The lounge is designed to keep occupants comfortable in a climate known for extremes, with a moveable stretch canopy providing a cool shady open-sided haven, while also offering a warm shelter during cool nights with the sides pulled down. Cafe style gas burners along with open fire provide heating at night and a commercial standard cooking area allows guides to prepare delicious meals. Hot showers give trekkers a welcome way to wash away the dust of a good days walk on the Larapinta Trail.

The next step

Today, the Larapinta campsites are operated by Australian Walking Holidays, the domestic brand of World Expeditions and, this year, the company celebrates 25 years on the Larapinta Trail. A testament to the quality of the guiding team and the experience itself, the Classic Larapinta Trek in Comfort remains the company’s top-selling trip.

According to Australian Walking Holidays’ General Manager, Michael Buggy, long-term partnerships remain at the heart of the Larapinta experience:

As well as the ongoing collaborations with the Arrernte people and with the Parks and Wildlife Commission of the NT that underpin the whole operation, there have been some very significant contributions from individuals along the way that helped shape the Larapinta experience that we are able to share with people today.

“The camps have been named Charlie’s Camp, Nick’s Camp and Fearless Camp as a tribute to some of these wonderful people who played a pivotal role in their inception,” says Michael.

“Fearless Camp, close to Mount Sonder, seemed a very apt commemoration of the late Sue Fear and her life as a mountaineer and guide, and the fourth and newest of the camps is Sonder Camp, named for its sweeping views of the mountain.”

The four eco-camps are positioned along the trail, as a kind of moving basecamp, which allows walkers to carry only a day pack, with luggage transported by 4WD vehicles between camps.

Last season, Australian Walking Holidays employed 23 guides on the Larapinta Trail – 12 women and 11 men, each of whom bring a love of the land and a warmth that empowers people who walk the trail with them.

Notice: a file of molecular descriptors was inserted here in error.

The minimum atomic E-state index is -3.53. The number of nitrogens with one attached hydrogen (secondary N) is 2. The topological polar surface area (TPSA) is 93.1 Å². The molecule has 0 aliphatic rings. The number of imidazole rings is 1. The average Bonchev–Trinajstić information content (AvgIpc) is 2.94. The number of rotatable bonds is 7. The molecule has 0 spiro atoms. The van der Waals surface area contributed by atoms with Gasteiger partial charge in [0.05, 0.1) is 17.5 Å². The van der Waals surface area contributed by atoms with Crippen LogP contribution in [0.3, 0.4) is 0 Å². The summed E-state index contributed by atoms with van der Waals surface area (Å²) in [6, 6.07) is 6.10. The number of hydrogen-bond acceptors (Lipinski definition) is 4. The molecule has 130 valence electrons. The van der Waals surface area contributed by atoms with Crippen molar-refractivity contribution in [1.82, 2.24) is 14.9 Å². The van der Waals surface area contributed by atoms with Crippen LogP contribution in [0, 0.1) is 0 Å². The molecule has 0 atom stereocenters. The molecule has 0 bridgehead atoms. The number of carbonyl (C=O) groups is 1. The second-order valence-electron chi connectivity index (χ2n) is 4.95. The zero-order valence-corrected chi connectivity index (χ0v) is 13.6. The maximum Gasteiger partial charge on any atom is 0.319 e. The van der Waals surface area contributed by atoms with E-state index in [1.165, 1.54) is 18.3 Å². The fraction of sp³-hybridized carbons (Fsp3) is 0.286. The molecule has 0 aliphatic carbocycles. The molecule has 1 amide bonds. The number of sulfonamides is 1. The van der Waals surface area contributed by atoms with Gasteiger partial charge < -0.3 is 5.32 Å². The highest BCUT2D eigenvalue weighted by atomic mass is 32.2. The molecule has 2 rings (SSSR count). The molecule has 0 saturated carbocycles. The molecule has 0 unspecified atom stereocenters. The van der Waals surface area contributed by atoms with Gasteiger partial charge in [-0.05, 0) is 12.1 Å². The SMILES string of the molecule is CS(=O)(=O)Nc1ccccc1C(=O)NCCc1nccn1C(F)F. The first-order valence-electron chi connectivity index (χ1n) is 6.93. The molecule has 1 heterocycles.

“As a participant on the walk, you can expect to have the luxury of being fully present in a way that is not possible in our usual lives; to engage all your senses and be humbled by the beauty of your surrounds and the knowledge that people have preceded you on this walk for millennia,” Michael says.

In addition to being a three times recipient of the NT Tourism’s Brolga Award for best eco-tourism product, the Classic Larapinta Trek in Comfort is a 100% carbon offset trip, with emissions offset by Australian Walking Holidays, as part of our ongoing commitment to sustainable travel.

“We remain mindful that it’s thanks to the Traditional Owners and Custodians of the Central and Western Arrernte Country, that we have the opportunity to explore and enjoy this ancient landscape,” says Michael, “and we hope that the experience ultimately helps build understanding and respect for their place as Custodians of the land.”

This edited article was originally published in Great Walks Magazine, April-May 2020.

Australia, Great Walks, Larapinta, walking, hiking trails, Aboriginal culture, Aboriginal heritage, Northern Territory, Alice Springs, Outback, Eco camping